Spring Phenology of Eagles
Watch for these events to occur on the nesting grounds.

Date Behavior
  Arrival on Nesting Territory:
Migratory individuals only. Males and females of mated pair seem to appear on territory within a short time of each other.
  Defending Territory:
Watch for skirmishes with other eagles and, during nesting, with other birds. Intraspecific aggression less noticeable when pair has been established for many years.
Displays involve aerial acrobatics and tumbling, but are rarely seen.
  Nest Building:
Nests made of sticks lined with softer grasses and mosses. The same nest is often used for many years. Both male and female build.
Eagles are monogamous, meaning males and females have only one mate. Pairs stay together for life. If one dies, the remaining bird finds a new mate and usually carries on in the same nesting territory.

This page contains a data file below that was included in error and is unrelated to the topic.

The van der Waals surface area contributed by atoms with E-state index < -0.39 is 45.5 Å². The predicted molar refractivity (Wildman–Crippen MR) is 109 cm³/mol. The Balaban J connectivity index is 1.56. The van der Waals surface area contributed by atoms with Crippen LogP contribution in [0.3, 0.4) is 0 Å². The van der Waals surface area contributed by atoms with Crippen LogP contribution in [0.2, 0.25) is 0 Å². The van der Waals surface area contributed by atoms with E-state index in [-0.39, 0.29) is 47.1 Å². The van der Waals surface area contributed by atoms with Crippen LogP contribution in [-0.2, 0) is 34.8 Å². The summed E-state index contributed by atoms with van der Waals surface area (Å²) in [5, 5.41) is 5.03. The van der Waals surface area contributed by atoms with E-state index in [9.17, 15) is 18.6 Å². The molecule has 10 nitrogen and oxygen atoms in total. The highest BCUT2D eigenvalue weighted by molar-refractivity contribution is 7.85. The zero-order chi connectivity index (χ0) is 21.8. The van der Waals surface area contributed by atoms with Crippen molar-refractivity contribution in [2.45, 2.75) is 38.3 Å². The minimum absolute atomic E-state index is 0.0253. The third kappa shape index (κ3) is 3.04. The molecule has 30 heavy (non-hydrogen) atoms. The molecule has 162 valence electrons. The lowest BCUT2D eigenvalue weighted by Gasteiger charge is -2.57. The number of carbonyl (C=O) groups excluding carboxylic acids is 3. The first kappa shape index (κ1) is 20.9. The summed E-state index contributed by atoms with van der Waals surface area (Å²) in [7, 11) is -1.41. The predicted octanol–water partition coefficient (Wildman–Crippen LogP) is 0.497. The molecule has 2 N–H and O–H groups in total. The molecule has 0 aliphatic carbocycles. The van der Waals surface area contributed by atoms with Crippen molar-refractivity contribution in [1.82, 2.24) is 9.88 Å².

Egg Laying:
First laid several weeks after arriving at nest site. Typicially, two eggs laid, the 2nd egg 1-2 days after first. If a 3rd egg, it's often laid a full week after 1st egg.
Lasts 34-36 days, begins as soon as 1st egg is layed, "asynchronous incubation." Males and females take turns, but female does bulk of work.
1st egg hatches before 2nd egg, the same number days earlier as it was laid. Young are semi-altricial when just hatched: immobile, downy, eyes open, fed by parents.
  Nestling Stage:
Lasts 10-12 weeks, both parents share feeding responsibilities. Older eaglets more likely to survive due to size/age differences due to competition for available food.
  Fledging Stage:
In years with plentiful food, very commmon for 2 or even 3 to fledge. This stage lasts 4-6 weeks, both parents continue to feed, but young also forage on own.